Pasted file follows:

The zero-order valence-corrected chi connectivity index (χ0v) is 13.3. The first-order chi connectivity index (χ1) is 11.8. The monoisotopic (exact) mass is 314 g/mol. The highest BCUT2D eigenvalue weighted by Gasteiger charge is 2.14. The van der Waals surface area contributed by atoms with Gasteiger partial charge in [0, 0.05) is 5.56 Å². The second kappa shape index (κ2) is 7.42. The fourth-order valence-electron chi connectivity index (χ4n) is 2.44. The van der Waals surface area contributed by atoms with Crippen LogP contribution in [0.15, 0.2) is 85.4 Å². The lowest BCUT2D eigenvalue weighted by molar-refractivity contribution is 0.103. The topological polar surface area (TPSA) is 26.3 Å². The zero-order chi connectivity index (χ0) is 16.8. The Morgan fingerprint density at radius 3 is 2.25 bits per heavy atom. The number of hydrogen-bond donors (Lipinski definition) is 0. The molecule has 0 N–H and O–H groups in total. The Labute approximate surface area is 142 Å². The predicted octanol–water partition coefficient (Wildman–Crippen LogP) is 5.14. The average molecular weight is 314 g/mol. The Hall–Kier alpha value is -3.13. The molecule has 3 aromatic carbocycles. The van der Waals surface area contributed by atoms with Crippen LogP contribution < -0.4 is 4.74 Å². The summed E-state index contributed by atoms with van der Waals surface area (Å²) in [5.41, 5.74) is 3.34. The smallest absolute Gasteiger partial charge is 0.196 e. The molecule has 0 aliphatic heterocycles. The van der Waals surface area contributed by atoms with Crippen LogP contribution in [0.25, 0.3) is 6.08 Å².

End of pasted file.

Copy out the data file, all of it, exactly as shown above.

The zero-order valence-corrected chi connectivity index (χ0v) is 13.3. The first-order chi connectivity index (χ1) is 11.8. The monoisotopic (exact) mass is 314 g/mol. The highest BCUT2D eigenvalue weighted by Gasteiger charge is 2.14. The van der Waals surface area contributed by atoms with Gasteiger partial charge in [0, 0.05) is 5.56 Å². The second kappa shape index (κ2) is 7.42. The fourth-order valence-electron chi connectivity index (χ4n) is 2.44. The van der Waals surface area contributed by atoms with Crippen LogP contribution in [0.15, 0.2) is 85.4 Å². The lowest BCUT2D eigenvalue weighted by molar-refractivity contribution is 0.103. The topological polar surface area (TPSA) is 26.3 Å². The zero-order chi connectivity index (χ0) is 16.8. The Morgan fingerprint density at radius 3 is 2.25 bits per heavy atom. The number of hydrogen-bond donors (Lipinski definition) is 0. The molecule has 0 N–H and O–H groups in total. The Labute approximate surface area is 142 Å². The predicted octanol–water partition coefficient (Wildman–Crippen LogP) is 5.14. The average molecular weight is 314 g/mol. The Hall–Kier alpha value is -3.13. The molecule has 3 aromatic carbocycles. The van der Waals surface area contributed by atoms with Crippen LogP contribution < -0.4 is 4.74 Å². The summed E-state index contributed by atoms with van der Waals surface area (Å²) in [5.41, 5.74) is 3.34. The smallest absolute Gasteiger partial charge is 0.196 e. The molecule has 0 aliphatic heterocycles. The van der Waals surface area contributed by atoms with Crippen LogP contribution in [0.25, 0.3) is 6.08 Å².